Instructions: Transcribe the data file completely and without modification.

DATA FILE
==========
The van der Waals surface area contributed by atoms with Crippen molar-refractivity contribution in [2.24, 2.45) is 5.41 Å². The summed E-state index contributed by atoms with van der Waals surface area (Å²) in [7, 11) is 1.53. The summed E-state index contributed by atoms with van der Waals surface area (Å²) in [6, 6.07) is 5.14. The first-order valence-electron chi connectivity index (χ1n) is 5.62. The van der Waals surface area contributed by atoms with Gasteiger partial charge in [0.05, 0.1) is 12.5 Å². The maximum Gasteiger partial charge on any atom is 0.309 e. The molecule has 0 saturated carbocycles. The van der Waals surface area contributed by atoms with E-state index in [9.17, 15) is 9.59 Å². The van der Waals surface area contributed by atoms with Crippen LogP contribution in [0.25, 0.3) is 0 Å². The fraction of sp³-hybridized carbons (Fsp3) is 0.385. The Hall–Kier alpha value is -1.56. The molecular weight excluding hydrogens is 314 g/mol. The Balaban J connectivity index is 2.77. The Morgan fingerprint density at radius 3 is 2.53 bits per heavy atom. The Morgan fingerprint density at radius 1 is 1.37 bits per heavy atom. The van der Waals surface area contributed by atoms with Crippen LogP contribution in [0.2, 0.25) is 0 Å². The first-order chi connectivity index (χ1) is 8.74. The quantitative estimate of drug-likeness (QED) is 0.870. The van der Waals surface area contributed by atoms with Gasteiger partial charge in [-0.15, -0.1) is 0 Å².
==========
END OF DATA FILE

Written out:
The van der Waals surface area contributed by atoms with Crippen molar-refractivity contribution in [2.24, 2.45) is 5.41 Å². The summed E-state index contributed by atoms with van der Waals surface area (Å²) in [7, 11) is 1.53. The summed E-state index contributed by atoms with van der Waals surface area (Å²) in [6, 6.07) is 5.14. The first-order valence-electron chi connectivity index (χ1n) is 5.62. The van der Waals surface area contributed by atoms with Gasteiger partial charge in [0.05, 0.1) is 12.5 Å². The maximum Gasteiger partial charge on any atom is 0.309 e. The molecule has 0 saturated carbocycles. The van der Waals surface area contributed by atoms with E-state index in [9.17, 15) is 9.59 Å². The van der Waals surface area contributed by atoms with Crippen LogP contribution in [0.25, 0.3) is 0 Å². The fraction of sp³-hybridized carbons (Fsp3) is 0.385. The Hall–Kier alpha value is -1.56. The molecular weight excluding hydrogens is 314 g/mol. The Balaban J connectivity index is 2.77. The Morgan fingerprint density at radius 3 is 2.53 bits per heavy atom. The Morgan fingerprint density at radius 1 is 1.37 bits per heavy atom. The van der Waals surface area contributed by atoms with Crippen LogP contribution in [0.2, 0.25) is 0 Å². The first-order chi connectivity index (χ1) is 8.74. The quantitative estimate of drug-likeness (QED) is 0.870. The van der Waals surface area contributed by atoms with Gasteiger partial charge in [-0.15, -0.1) is 0 Å².